Two of the most frequent reasons for duodenal ulcers are long-term or heavy usage of non-steroidal anti-inflammatory drugs (NSAIDs) and testing positive for the bacteria Helicobacter pylori. Most people diagnosed have H. pylori, but as the number of H. pylori has gone down, more uncommon causes are becoming more common. Duodenal ulcers can also be caused by agents which, in a similar fashion to NSAIDs and H. pylori, interrupt the lining of the duodenum. Some conditions that can cause gastric ulcers include Zollinger-Ellison syndrome, tumors, poor blood supply, and a record of prior chemotherapy treatments.
Once it appears that H. pylori may be the cause of the patient’s illnesses based on the reported symptoms and a physical exam, further tests must be performed to definitively determine the diagnosis and the underlying cause. The diagnosis of peptic ulcer disease generally, and specifically for duodenal ulcers, can be done by seeing the ulcer with an upper endoscopy. The determination of whether or not any treatments are necessary will rely on the examinations the person has had in the past to evaluate their signs. Individuals who have had radiography imaging done and the results indicated ulcers, but are not exhibiting any warning signs of ulcers/rupturing or obstruction, can be handled without needing to go through an endoscopy to view the ulcers.
CT scans used to assess abdominal pain can support a diagnosis of ulcers which have not yet broken through the stomach lining. Most patients will require a recommendation to have an esophagogastroduodenoscopy (EGD) for a more detailed examination. The vast majority of duodenal ulcers (more than 95%) appear in the initial part of the duodenum, with around 90% present near 3 cm of the pylorus. Generally, these ulcers have a diameter of less than or equivalent to 1 cm. For patients who cannot have an esophagogastroduodenoscopy, barium endoscopy can be used as an alternative. Once the diagnosis of peptic ulcer disorder has been boiled down, it is essential to detect the cause of the sickness in order to create a treatment scheme for the afflicted person, which would be good for not only current relief but also for a lasting solution to avoid a comeback.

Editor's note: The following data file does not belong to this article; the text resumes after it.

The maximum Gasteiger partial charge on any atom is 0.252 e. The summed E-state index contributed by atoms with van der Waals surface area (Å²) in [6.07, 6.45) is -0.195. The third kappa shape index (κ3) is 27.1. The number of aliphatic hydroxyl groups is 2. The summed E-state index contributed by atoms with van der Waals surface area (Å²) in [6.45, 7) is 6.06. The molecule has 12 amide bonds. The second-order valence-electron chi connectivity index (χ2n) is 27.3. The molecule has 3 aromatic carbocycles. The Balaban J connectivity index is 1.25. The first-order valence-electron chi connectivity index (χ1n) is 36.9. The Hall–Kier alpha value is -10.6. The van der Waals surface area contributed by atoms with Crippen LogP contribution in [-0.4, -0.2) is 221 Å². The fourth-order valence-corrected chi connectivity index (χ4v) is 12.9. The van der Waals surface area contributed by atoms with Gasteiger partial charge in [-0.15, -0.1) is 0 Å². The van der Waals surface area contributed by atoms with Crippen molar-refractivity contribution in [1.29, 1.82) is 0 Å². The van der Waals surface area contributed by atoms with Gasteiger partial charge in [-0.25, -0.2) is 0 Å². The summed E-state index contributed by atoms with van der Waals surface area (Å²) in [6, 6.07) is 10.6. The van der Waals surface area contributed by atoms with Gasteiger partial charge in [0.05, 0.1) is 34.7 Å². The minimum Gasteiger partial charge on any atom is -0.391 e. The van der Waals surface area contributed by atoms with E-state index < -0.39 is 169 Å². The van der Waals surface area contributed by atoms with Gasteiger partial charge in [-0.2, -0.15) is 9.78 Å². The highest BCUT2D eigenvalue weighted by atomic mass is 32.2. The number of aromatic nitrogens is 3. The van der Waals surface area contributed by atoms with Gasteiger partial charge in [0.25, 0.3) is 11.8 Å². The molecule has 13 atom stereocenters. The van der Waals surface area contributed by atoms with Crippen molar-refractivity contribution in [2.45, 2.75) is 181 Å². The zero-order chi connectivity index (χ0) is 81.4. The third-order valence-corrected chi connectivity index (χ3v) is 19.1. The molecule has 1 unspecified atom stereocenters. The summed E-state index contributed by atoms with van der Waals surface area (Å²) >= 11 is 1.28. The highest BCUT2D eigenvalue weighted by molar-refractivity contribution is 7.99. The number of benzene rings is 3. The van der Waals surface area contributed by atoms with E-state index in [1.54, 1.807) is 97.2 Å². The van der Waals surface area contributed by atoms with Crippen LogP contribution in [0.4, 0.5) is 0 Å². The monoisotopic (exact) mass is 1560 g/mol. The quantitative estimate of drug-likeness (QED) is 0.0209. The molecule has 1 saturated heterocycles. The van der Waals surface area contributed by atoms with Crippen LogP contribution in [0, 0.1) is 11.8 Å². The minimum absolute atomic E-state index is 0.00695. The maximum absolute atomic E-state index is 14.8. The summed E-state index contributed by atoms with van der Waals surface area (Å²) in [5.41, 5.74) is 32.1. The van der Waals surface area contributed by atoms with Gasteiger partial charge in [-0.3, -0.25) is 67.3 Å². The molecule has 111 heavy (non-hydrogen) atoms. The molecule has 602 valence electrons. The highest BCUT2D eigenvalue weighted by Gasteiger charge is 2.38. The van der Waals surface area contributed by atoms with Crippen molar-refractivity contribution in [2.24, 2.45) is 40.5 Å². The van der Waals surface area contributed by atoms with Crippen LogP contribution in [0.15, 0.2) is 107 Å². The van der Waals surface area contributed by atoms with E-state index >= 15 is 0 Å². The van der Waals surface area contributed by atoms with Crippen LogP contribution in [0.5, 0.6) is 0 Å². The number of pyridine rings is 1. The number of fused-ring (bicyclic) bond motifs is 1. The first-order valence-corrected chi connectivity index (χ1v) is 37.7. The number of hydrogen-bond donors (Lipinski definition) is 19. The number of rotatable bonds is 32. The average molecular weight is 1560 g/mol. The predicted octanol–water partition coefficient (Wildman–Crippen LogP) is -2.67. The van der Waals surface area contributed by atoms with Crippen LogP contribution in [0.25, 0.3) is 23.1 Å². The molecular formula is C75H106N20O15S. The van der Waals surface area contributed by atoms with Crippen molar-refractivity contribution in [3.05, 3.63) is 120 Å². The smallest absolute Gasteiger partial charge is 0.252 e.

The relationship between H. pylori and duodenal ulcers is very strong, so anyone being checked for H. pylori will need more testing in order to be diagnosed definitively. A biopsy taken of the tissue while undergoing an EGD procedure can help make a diagnosis. Alternative non-invasive means of determining if H. pylori is a contributing factor may be explored. If the patient has had a EGD conducted, samples can be taken and analyzed more closely with a urease test and a microscopic examination. Alternative methods of diagnosis include a urea breath examination, stool antigen assessment, and blood tests. Blood tests which measure antibodies to determine previous infections are not very common since the results could still be positive if the person had already been exposed regardless of whether the virus is currently active. The urea breath test has high specificity. Despite this, results can ultimately be negative on account of the use of proton pump inhibitors (PPIs). Stool antigen testing can be used both to identify a diagnosis and to demonstrate that the infection has been eliminated, signaling that the infection is no longer active.
The first step in managing duodenal ulcers is to design a treatment strategy that is tailored to the severity of the affliction upon its identification. Individuals who exhibit issues, such as puncture or bleeding, may necessitate medical surgery. Most patients use antisecretory agents to reduce the acid exposure and provide relief in the area of the ulcer while also aiding in the healing process. The initial action for people who admit to taking a lot of NSAIDs is to recommend that they stop taking them, since NSAIDs could be an underlying cause and could even exacerbate the symptoms. Giving up smoking and drinking alcohol is also suggested, as these activities can make symptoms worse.